This is my account on hacking the 6550 firmware PV2.
For starters, I purchased a 6520 camera from CVS. The method I used to select a 6520 was to look at the bottom of each camera at the store, and find one without the two screws holding the battery door shut... I found one with a paperclip-slider thingie holding the battery door shut, bought it, took it home, did the "vulcan neck pinch", low and behold, it was a 6520. I used pv2tool to yank its flash, and winimage to yank out the firmware.bin.
I read up on the two methods available to hack the 6550 - One, the hardware hack, shorting pins on the flash. I initially tried that, but well, in the long run, my first attempt at creating an interface cable was wrong, so that wouldnt have worked anyway, at least at that time. I now have an interface created with a Palm III Hotsync cradle connector, and it works light years better then a hacked centronics connector. Anyway - I digress.
The method I used was to remove the battery door screws, and hold it shut - then, snap a picture, and let go of the door while the flash is being written. I did this several times. The time it worked, I released the battery door just a tiny fraction of a second after the display lit up to show me the preview. Just RIGHT after it lights up, I released the door to cut the power.
At that point, when I tried to close the battery door, I would see a totally white screen, sometimes with some scrambled lines. I opened and closed the door a few times, messing around with it, eventually, the camera would stop turning on automatically, and any attempt to power it up resulted in two low-pitched tones. which from what I have read so far, indicates bootloader mode.
When I attached the camera at this time, Windows reported "unknown device".
I loaded regedit.exe, and browsed to the following key:
And I browsed through the keys for our vendor in question, "0DCA", and I noticed a new key. Aside from the original product ID of 0027, and the foxz2 ID of 0024, there is a new ID now! 002B!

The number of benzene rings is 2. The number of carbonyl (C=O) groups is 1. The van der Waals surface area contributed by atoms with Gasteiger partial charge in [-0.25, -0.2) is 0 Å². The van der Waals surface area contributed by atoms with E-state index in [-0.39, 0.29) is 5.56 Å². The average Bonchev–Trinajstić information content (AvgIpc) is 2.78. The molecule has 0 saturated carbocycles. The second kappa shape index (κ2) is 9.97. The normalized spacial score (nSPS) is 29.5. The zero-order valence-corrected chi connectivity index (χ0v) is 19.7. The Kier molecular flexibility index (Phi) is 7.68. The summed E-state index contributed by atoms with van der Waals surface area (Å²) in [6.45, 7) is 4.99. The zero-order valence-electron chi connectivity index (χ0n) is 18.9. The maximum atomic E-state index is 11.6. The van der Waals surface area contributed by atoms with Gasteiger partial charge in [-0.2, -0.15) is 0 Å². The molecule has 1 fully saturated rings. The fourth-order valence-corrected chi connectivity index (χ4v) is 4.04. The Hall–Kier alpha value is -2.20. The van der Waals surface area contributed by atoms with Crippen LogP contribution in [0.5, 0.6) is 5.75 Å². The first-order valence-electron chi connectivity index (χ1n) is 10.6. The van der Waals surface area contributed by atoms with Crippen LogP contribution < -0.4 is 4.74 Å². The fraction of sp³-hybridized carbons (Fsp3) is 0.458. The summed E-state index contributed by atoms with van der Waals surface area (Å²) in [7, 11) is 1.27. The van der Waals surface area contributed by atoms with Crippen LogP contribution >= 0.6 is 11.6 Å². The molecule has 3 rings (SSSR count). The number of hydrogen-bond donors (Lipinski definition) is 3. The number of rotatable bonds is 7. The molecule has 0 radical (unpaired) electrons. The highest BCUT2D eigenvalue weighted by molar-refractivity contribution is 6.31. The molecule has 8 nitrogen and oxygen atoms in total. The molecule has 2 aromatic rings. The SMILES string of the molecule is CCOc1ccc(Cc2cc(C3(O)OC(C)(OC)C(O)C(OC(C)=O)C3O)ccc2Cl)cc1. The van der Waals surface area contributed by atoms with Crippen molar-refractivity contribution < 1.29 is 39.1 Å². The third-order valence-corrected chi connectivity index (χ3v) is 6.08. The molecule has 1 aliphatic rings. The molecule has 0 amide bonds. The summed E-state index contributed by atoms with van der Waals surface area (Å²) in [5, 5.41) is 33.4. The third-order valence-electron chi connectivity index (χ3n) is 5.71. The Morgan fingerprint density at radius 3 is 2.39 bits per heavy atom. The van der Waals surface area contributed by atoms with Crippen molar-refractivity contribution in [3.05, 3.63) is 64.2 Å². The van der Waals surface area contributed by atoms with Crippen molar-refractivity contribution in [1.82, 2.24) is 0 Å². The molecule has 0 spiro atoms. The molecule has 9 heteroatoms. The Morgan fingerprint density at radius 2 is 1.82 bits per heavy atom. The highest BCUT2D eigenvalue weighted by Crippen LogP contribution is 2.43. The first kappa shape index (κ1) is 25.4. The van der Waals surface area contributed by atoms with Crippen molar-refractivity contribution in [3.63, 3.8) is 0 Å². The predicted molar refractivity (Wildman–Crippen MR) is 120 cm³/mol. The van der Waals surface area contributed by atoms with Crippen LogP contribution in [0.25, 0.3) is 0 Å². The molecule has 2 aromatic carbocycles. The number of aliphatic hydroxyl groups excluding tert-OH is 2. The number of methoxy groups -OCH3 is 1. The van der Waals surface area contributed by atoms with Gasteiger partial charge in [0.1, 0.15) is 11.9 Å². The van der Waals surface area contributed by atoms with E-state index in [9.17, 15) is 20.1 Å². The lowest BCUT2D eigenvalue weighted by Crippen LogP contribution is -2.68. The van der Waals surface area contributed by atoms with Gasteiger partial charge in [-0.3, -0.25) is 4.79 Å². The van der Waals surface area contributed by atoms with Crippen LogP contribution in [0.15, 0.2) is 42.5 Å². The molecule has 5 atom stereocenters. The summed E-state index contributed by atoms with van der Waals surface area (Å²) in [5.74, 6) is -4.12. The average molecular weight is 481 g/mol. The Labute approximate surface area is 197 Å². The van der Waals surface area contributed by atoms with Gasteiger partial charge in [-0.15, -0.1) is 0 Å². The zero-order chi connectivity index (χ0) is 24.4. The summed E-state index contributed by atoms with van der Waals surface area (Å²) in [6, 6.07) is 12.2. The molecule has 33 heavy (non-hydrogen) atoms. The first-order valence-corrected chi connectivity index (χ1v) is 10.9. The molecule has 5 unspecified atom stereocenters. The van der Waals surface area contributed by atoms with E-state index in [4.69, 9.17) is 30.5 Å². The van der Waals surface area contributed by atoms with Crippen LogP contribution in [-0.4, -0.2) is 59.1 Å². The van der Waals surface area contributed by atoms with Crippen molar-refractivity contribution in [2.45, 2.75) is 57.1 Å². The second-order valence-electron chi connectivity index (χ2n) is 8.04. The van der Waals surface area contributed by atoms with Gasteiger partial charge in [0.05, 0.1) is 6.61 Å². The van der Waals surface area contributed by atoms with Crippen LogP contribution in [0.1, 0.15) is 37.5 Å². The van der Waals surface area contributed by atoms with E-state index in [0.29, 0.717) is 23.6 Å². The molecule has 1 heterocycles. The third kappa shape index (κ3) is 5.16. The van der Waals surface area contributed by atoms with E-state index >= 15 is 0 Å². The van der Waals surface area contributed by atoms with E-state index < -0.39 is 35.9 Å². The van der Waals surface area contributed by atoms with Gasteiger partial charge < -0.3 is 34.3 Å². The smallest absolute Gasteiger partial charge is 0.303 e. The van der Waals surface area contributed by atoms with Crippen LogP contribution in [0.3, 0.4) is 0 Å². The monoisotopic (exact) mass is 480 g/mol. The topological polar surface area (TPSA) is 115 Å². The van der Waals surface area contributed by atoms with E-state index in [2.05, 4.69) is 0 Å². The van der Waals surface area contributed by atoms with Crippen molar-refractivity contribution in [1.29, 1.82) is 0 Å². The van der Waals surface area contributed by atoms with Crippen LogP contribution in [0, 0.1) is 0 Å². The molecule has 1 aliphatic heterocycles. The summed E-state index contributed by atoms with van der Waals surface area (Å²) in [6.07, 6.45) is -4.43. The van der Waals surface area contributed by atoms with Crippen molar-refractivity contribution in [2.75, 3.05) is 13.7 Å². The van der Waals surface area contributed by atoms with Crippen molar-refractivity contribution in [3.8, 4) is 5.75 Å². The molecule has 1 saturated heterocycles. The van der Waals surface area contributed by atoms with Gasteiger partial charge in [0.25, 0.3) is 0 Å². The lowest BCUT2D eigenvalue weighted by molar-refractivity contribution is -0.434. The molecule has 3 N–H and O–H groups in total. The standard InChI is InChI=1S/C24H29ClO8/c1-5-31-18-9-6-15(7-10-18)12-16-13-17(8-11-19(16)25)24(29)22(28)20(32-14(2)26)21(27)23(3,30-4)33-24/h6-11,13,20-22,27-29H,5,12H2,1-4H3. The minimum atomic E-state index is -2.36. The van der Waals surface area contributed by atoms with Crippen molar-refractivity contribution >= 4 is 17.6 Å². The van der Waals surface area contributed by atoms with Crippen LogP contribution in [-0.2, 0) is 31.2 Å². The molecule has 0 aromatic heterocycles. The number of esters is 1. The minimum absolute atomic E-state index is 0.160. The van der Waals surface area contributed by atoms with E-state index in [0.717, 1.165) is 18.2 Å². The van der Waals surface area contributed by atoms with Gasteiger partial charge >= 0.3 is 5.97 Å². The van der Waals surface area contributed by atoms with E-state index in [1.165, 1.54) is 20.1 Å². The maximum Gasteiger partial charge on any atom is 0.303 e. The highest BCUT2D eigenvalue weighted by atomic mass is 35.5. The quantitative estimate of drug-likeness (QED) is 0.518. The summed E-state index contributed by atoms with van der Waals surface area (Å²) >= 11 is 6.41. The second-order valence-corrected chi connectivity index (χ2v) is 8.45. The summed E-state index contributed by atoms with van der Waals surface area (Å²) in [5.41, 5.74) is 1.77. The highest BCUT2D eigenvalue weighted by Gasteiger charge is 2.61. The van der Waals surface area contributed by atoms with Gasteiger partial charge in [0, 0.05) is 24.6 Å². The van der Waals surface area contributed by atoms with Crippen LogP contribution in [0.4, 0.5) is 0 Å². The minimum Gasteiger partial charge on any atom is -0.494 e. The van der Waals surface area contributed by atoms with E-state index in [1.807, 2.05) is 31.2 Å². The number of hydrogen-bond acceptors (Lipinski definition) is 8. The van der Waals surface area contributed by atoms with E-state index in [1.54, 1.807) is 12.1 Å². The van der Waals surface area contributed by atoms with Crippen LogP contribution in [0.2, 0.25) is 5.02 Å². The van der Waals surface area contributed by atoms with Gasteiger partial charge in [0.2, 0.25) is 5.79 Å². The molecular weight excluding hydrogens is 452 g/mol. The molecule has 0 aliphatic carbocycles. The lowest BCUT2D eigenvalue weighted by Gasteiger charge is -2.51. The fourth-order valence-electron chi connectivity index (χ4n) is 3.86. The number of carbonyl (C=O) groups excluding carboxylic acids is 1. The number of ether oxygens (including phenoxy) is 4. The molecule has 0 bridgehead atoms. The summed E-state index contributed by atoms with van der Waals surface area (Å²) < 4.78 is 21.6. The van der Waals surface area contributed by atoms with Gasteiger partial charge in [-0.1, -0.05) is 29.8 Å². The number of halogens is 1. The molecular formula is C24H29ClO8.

I am guessing this is the ID of the bootloader code.
Before I continue further in describing my .INF file modifications, I want to let you know that my initial hacking of these cameras started with the information I learned at the following website: http://vickers.homedns.org/PV2mods.htm At this website, one of the downloads adds an INF file to the standard libusb 0.1.8.0 installation called C:\program Files\LibUsb-Win32-0.1.8.0\bin\libusb.inf
I opened this libusb.inf file, and under the header section "; Dakota PV2" I added the following line:
"Ritz PV2 Red bootloader mode, Version 02/15/2004, 0.1.8.0"=LIBUSB_COMP_IF, USB\VID_0DCA&PID_002B
With this line added, I pointed the windows driver installer to that .INF file, and now Windows recognizes the 6550 PV2 as a system device perfectly.
Now, having this done, I loaded up PV2Resurrector. This part was tricky. I had to copy the original, stock, FIRMWARE.BIN from my 6520 camera (the unmodded original FIRMWARE.BIN) to FIRMWARE.PV2 in the same directory. Using the hacked (hexedited) versions of this didnt seem to work.
Anyway, I followed the README.txt that came with PV2Resurrector, using the FIRMWARE.PV2 file that is described above, then once that was executed on the camera, I uploaded my hacked flash image (hacked with the 30 pic limit and unlocked 6520 firmware), and that camera was done. Successful hack.
I hope this helps. I would like to clarify this a bit. Please give me feedback and let me know where it needs clarification, I plan on purchasing more 6550s in order to make this document more perfect.